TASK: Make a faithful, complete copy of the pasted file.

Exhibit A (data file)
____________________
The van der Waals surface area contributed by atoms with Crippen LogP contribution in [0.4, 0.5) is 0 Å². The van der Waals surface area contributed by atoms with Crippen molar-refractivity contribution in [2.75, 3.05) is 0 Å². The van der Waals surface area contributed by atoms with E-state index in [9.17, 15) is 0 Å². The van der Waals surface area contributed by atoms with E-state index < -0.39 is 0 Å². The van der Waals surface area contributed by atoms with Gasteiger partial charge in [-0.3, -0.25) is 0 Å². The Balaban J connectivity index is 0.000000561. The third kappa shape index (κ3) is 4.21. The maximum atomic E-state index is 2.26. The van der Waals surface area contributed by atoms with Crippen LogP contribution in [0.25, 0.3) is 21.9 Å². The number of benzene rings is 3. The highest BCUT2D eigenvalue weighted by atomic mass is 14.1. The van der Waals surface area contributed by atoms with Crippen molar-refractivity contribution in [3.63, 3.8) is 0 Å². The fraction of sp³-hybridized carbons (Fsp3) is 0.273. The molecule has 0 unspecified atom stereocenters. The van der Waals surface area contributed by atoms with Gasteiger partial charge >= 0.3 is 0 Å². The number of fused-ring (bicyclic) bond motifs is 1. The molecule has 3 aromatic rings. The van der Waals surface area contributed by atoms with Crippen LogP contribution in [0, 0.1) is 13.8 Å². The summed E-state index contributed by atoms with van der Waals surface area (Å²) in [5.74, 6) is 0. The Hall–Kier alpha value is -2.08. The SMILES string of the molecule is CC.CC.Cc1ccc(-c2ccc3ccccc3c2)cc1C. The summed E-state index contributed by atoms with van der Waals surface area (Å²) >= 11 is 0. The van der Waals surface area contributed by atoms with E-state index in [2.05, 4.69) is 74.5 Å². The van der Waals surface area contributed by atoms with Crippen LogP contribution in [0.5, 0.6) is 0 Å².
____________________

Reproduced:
The van der Waals surface area contributed by atoms with Crippen LogP contribution in [0.4, 0.5) is 0 Å². The van der Waals surface area contributed by atoms with Crippen molar-refractivity contribution in [2.75, 3.05) is 0 Å². The van der Waals surface area contributed by atoms with E-state index in [9.17, 15) is 0 Å². The van der Waals surface area contributed by atoms with E-state index < -0.39 is 0 Å². The van der Waals surface area contributed by atoms with Gasteiger partial charge in [-0.3, -0.25) is 0 Å². The Balaban J connectivity index is 0.000000561. The third kappa shape index (κ3) is 4.21. The maximum atomic E-state index is 2.26. The van der Waals surface area contributed by atoms with Crippen LogP contribution in [0.25, 0.3) is 21.9 Å². The number of benzene rings is 3. The highest BCUT2D eigenvalue weighted by atomic mass is 14.1. The van der Waals surface area contributed by atoms with Crippen molar-refractivity contribution in [3.63, 3.8) is 0 Å². The fraction of sp³-hybridized carbons (Fsp3) is 0.273. The molecule has 0 unspecified atom stereocenters. The van der Waals surface area contributed by atoms with Gasteiger partial charge >= 0.3 is 0 Å². The number of fused-ring (bicyclic) bond motifs is 1. The molecule has 3 aromatic rings. The van der Waals surface area contributed by atoms with Crippen LogP contribution in [0, 0.1) is 13.8 Å². The summed E-state index contributed by atoms with van der Waals surface area (Å²) in [5.74, 6) is 0. The Hall–Kier alpha value is -2.08. The SMILES string of the molecule is CC.CC.Cc1ccc(-c2ccc3ccccc3c2)cc1C. The summed E-state index contributed by atoms with van der Waals surface area (Å²) >= 11 is 0. The van der Waals surface area contributed by atoms with E-state index in [2.05, 4.69) is 74.5 Å². The van der Waals surface area contributed by atoms with Crippen LogP contribution in [0.5, 0.6) is 0 Å².